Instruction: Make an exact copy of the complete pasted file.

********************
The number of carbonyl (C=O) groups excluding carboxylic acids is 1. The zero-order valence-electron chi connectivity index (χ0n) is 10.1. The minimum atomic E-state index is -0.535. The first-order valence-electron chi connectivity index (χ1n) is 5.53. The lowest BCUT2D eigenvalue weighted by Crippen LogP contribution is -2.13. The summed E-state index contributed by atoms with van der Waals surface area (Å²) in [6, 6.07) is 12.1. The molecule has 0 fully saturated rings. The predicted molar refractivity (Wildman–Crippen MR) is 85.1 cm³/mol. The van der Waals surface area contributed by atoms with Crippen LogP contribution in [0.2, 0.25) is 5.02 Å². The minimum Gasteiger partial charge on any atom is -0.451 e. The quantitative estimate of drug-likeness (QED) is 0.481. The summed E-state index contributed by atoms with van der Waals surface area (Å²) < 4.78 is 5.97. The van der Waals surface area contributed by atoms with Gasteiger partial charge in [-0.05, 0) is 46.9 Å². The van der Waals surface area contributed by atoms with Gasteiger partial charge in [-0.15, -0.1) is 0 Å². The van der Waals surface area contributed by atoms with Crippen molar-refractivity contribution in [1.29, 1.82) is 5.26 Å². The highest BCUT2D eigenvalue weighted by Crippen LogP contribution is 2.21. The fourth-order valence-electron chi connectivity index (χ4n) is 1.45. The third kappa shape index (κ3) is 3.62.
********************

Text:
The number of carbonyl (C=O) groups excluding carboxylic acids is 1. The zero-order valence-electron chi connectivity index (χ0n) is 10.1. The minimum atomic E-state index is -0.535. The first-order valence-electron chi connectivity index (χ1n) is 5.53. The lowest BCUT2D eigenvalue weighted by Crippen LogP contribution is -2.13. The summed E-state index contributed by atoms with van der Waals surface area (Å²) in [6, 6.07) is 12.1. The molecule has 0 fully saturated rings. The predicted molar refractivity (Wildman–Crippen MR) is 85.1 cm³/mol. The van der Waals surface area contributed by atoms with Crippen LogP contribution in [0.2, 0.25) is 5.02 Å². The minimum Gasteiger partial charge on any atom is -0.451 e. The quantitative estimate of drug-likeness (QED) is 0.481. The summed E-state index contributed by atoms with van der Waals surface area (Å²) < 4.78 is 5.97. The van der Waals surface area contributed by atoms with Gasteiger partial charge in [-0.05, 0) is 46.9 Å². The van der Waals surface area contributed by atoms with Gasteiger partial charge in [-0.15, -0.1) is 0 Å². The van der Waals surface area contributed by atoms with Crippen molar-refractivity contribution in [1.29, 1.82) is 5.26 Å². The highest BCUT2D eigenvalue weighted by Crippen LogP contribution is 2.21. The fourth-order valence-electron chi connectivity index (χ4n) is 1.45. The third kappa shape index (κ3) is 3.62.